Where are they now?: Gregg Jefferies

Mets Phenom Gregg Jefferies Looked Like A Can't-Miss Prospect 30 Years Ago

(Rick Stewart/Getty Images)

Gregg Jefferies remains one of our favorite sons at Baseball America, and for good reason.

Jefferies holds the unofficial title of most appearances—five times before he reached the big leagues—on the cover of BA. He was our first two-time Minor League Player of the Year, in 1986 and 1987.

While he did not live up to rather unrealistic expectations, Jefferies did have a respectable 14-year major league career.

Today, the 50-year-old Jefferies gives hitting lessons for players as young as 9 years old at Office Sports Academy in Anaheim. He is the father of two young children from his current marriage, and two grown children from a previous marriage. Jake, his oldest, reached Triple-A as a catcher with the Rays before leaving the game following the 2013 season.

Jefferies was the most heralded prospect of the BA era until Andruw Jones burst on the scene in 1995. We first took note of him as a 16-year-old playing in the American Legion World Series.

From there, the Mets drafted him 20th overall in 1985 out of high school in San Mateo, Calif. Jefferies earned MVP honors in the Rookie-level Appalachian (1985), high Class A Carolina (1986) and Double-A Texas (1987) leagues and, of course, claimed back-to-back Minor League POY awards.

By the time he arrived in the major leagues as a second baseman at the end of the 1988 season—a stint that included a 9-for-27 (.333) performance in the National League Championship Series for the Mets—Jefferies had torn through the minor leagues with a .333 average, 47 home runs, 314 RBIs and 143 stolen bases over 458 games.

Jefferies was a minor league legend.

He twice hit for the cycle during the 1986 season with Lynchburg. An opposing Carolina League manager unsuccessfully had his bat checked for cork by the league president.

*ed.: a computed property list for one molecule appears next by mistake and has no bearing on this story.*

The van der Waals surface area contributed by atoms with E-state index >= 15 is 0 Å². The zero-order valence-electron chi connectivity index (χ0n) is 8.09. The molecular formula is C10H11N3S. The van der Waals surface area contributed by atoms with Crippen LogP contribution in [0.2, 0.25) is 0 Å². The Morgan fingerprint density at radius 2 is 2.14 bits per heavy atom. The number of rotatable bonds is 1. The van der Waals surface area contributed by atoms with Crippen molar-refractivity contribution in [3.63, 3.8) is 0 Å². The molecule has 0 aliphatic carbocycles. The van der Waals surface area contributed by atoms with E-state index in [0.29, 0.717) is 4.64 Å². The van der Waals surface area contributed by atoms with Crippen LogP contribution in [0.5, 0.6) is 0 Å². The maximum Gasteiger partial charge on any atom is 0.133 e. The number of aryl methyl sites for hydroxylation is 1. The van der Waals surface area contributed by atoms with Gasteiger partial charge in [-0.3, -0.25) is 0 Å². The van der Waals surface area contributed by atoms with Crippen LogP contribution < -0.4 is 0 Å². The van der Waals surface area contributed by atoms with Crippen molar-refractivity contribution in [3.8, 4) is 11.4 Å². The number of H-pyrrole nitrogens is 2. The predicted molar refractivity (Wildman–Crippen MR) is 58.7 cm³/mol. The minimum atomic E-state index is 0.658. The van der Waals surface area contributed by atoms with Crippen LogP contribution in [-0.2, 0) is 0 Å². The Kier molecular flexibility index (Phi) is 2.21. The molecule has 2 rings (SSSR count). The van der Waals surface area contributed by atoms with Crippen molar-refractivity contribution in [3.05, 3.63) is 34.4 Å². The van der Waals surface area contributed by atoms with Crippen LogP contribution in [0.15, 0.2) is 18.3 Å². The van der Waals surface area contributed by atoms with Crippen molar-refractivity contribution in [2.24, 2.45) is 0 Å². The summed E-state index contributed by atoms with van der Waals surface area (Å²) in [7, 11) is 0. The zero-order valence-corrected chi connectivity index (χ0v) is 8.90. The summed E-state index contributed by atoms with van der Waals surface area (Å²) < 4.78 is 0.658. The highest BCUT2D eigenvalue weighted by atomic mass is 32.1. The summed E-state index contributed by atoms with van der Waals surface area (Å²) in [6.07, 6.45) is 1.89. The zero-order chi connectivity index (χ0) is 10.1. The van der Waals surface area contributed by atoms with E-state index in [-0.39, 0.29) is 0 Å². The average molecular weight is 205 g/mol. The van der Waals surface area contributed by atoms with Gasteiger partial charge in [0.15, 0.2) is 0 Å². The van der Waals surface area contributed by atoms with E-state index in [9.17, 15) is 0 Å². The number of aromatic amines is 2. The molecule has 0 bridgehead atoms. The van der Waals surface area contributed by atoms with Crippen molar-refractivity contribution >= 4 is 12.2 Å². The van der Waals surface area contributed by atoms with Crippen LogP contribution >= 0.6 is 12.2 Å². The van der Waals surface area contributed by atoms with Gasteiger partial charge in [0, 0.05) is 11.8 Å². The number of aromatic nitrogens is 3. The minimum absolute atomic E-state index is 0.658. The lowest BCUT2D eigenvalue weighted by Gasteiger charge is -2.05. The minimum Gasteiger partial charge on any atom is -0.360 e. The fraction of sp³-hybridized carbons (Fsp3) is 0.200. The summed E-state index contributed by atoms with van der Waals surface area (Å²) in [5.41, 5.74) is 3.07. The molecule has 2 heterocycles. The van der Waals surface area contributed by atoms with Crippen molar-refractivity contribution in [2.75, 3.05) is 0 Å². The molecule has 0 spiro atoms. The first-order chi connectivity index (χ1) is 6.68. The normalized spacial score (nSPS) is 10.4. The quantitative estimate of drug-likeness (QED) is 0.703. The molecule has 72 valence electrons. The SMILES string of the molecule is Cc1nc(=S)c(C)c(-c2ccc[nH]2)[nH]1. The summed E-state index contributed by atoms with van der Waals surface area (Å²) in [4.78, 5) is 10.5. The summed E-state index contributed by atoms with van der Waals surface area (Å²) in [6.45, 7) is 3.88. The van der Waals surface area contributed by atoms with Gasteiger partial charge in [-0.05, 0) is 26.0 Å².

Jefferies learned to perfect his swing, from both sides of the plate, from his father Rich's unusual hitting drills. He swung a sawed-off bat beneath the water while standing knee-deep in a swimming pool, and learned to identify balls thrown at him marked with an "X" during practice.

Jefferies never could settle into a position to play in the big leagues—he spent almost equal time at second base, third base, first base and left field—but it did not keep him from hitting. He led the NL in doubles with 40 in 1990 with the Mets. He was an all-star in 1993 and 1994 for the Cardinals when, as a first baseman, he batted a cumulative .335 with an adjusted OPS+ of 137.

Jefferies batted .289/.344/.421 for his career with the Mets, Royals, Cardinals, Phillies, Angels and Tigers. Amazingly, he finished his career with 472 walks and 348 strikeouts.

His career was short-circuited at age 32 in 2000 when he popped a hamstring while sprinting to first base while playing for the Tigers.

"It took me about three years to be able to watch baseball again," Jefferies said. "It wasn't a depression phase, it was just missing the game. It's what I did my whole life, and with one sprint down the line . . . "

Now Jefferies connects to the game by teaching others how to hit. He uses some of the same batting drills learned from his father, including swinging a bat in water.

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